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  • Ataxia can result from a variety of lesions, including damage to the peripheral nerves, spinal cord, cerebellum, and cerebral hemispheres. One of the most common etiologies is drug intoxication, especially with alcohol, benzodiazepines, or phenytoin.
  • Findings of cerebellar dysfunction include nystagmus, staggering, wide-based gait, and titubation. In addition, a sensory examination for light touch and pinprick, position, and vibration sense should be performed because lower extremity sensory impairment can cause ataxia.
  • In a patient with acute ataxia, the history and physical examination focus on excluding acute infectious etiologies, such as meningitis or encephalitis, lesions that result in increased intracranial pressure, such as hemorrhage and tumors, and toxic ingestions.
  • A common cause of ataxia in children younger than 5 years is acute cerebellar ataxia, a postinfectious phenomenon that often occurs about 2 weeks after a viral illness. The onset of ataxia is insidious and predominantly affects the gait, although dysmetria, nystagmus, and dysarthria can occur.
  • In children, the most common cause of intermittent ataxia is a migraine headache that involves the basilar artery. Besides ataxia, associated symptoms include blurred vision, visual field deficits, vertigo, and headache.
  • Chronic progressive ataxia has an insidious onset and progresses slowly over weeks to months. The differential diagnosis consists of brain tumors, hydrocephalus, and neurodegenerative disorders.
  • The combination of ataxia, headache, irritability, and vomiting in a child younger than 6 years is characteristic of a medulloblastoma.
  • Hereditary causes of ataxia include spinocerebellar ataxias, of which there are 28 types. Friedrich's ataxia is common autosomal recessive ataxia, which usually manifests before 10 years of age. It is characterized by ataxia, nystagmus, kyphoscoliosis, cardiomyopathy, and distal muscle wasting.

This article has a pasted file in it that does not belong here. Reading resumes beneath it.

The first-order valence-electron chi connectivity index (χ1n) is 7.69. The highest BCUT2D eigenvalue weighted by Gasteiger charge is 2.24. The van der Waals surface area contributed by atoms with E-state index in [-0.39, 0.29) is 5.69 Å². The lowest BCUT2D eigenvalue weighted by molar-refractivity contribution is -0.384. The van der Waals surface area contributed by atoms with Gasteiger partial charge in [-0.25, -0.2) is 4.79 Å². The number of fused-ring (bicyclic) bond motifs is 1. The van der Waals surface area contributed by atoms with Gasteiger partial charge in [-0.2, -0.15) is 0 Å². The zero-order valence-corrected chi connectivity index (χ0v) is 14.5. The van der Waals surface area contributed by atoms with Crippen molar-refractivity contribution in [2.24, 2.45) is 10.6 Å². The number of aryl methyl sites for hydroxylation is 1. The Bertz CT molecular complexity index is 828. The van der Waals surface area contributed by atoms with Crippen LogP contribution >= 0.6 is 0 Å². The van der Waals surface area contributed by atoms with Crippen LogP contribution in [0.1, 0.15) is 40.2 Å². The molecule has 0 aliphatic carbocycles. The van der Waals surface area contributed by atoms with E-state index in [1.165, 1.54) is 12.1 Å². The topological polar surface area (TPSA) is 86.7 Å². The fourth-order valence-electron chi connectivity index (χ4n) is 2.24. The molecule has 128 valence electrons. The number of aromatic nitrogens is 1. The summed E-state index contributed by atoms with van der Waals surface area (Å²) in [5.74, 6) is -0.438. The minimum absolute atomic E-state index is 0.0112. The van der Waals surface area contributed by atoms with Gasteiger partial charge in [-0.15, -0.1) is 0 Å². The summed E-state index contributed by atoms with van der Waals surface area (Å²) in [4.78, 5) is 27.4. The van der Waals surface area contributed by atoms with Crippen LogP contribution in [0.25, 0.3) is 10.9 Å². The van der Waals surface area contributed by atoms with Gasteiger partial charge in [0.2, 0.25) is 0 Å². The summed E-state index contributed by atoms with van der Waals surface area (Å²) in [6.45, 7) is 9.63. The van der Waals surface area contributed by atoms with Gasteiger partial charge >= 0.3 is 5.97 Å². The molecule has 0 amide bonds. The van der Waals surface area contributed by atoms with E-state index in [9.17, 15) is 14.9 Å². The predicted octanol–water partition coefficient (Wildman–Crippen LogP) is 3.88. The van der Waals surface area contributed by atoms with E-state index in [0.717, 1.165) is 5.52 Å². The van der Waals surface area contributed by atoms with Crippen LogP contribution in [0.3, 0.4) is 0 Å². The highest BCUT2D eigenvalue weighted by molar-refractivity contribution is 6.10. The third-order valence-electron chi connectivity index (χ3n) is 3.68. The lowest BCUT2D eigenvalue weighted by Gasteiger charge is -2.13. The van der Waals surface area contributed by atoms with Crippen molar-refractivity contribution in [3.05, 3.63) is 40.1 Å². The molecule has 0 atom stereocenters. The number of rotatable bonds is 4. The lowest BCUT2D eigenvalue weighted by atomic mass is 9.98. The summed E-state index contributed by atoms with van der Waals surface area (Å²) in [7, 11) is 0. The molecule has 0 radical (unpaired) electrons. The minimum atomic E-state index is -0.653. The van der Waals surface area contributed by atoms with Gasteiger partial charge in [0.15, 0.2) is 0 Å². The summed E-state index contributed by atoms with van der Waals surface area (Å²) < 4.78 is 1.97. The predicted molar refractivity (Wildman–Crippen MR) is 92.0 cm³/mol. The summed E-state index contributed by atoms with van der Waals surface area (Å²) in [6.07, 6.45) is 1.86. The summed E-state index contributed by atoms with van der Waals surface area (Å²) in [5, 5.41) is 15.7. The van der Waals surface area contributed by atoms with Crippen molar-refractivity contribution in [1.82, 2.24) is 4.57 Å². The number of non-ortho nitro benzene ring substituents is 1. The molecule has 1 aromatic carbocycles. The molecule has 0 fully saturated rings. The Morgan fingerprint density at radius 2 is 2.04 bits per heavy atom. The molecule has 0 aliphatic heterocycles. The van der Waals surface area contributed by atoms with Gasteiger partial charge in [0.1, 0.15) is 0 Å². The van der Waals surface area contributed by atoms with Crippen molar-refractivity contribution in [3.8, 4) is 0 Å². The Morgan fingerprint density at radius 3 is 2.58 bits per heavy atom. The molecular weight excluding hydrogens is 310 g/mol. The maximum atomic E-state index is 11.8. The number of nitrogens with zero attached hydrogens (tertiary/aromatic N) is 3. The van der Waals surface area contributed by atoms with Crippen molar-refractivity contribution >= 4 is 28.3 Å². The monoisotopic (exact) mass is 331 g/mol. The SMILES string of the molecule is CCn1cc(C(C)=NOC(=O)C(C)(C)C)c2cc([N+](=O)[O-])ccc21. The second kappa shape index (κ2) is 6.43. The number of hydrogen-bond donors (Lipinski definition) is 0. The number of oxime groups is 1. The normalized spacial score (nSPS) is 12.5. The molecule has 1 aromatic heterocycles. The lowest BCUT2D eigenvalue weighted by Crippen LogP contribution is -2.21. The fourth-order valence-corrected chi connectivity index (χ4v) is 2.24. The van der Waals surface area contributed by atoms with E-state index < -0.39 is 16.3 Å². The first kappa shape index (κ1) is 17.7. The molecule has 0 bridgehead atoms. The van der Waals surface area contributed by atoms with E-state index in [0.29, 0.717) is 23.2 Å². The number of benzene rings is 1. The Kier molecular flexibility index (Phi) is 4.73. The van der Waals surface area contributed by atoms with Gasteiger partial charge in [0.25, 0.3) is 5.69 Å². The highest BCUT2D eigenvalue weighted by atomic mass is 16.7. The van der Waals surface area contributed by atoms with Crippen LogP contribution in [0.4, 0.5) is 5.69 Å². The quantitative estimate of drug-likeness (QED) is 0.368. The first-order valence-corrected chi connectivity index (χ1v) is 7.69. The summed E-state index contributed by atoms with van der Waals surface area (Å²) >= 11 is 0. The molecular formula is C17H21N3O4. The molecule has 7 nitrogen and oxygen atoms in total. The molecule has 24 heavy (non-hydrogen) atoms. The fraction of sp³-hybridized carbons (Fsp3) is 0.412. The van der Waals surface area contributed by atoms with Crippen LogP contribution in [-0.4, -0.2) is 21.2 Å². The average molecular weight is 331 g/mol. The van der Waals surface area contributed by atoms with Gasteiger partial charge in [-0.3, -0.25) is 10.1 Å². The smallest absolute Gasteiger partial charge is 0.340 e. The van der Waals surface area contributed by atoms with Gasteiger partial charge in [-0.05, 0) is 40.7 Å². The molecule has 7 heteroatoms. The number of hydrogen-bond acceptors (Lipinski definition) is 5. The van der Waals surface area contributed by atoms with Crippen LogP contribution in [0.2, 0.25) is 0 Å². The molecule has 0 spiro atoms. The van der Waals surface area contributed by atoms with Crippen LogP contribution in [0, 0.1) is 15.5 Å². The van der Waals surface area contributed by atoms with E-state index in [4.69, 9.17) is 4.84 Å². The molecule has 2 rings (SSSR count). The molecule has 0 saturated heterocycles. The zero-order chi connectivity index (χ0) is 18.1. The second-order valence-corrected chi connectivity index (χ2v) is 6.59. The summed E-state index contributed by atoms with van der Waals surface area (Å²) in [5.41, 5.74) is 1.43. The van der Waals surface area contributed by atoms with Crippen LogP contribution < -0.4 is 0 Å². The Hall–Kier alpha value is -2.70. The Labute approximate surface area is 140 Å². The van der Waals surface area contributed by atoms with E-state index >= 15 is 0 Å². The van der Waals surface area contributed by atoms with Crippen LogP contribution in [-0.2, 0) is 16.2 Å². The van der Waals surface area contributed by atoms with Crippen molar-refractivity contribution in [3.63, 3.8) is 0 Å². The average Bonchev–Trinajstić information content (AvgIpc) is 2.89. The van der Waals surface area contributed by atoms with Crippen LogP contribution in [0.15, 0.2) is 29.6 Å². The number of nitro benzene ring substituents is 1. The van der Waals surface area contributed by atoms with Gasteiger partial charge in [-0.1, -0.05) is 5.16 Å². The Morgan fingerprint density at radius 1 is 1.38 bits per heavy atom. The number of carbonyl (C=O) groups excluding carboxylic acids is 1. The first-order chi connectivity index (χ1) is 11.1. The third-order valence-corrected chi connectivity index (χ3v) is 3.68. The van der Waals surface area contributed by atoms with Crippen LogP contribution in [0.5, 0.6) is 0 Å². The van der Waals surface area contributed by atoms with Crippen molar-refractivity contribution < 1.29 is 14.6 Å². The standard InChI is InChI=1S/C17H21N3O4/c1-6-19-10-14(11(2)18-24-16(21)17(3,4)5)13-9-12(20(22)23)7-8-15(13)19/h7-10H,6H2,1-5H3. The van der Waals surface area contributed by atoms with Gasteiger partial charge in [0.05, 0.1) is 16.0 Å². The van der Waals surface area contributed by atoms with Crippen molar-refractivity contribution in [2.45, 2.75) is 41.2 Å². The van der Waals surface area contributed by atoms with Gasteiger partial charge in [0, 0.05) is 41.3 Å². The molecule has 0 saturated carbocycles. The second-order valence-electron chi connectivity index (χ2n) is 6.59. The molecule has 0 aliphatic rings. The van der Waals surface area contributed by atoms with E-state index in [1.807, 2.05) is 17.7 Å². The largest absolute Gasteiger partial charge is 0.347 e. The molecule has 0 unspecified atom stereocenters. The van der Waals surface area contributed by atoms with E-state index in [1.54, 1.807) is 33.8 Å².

• Patients with progressive ataxia require an aggressive evaluation in the emergency department. All patients are examined for signs of increased intracranial pressure, which in some cases can be severe enough to result in the threat of uncal herniation.
  • The emergency department evaluation of chronic nonprogressive ataxia consists of ensuring, by a careful history and physical examination, that the problem is indeed stable.

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Ataxia is a disorder of intentional movement, characterized by impaired balance and coordination. It can variably affect the trunk or extremities. Severe truncal ataxia is sometimes referred to as titubation. Ataxia of the extremities can result in a wide-based gait or can cause dysmetria, which is the tendency of the limbs to overshoot a target, with subsequent movements attempting to correct the overshoot.1,2

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Ataxia can be congenital/genetic or acquired. Acquired ataxia is often classified as acute, episodic/intermittent, or chronic.1

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Ataxia can result from a variety of lesions, including damage to the peripheral nerves, spinal cord, cerebellum, and cerebral hemispheres. Lesions of the cerebellum can be further categorized as affecting the hemispheres, which results in ipsilateral limb hypotonia, tremor, and dysmetria, but spare speech. With walking, these patients tend to veer to the side of the lesion. Lesions of the midline vermis cause truncal ataxia or titubation, dysarthria, and gait abnormalities.1 Damage ...

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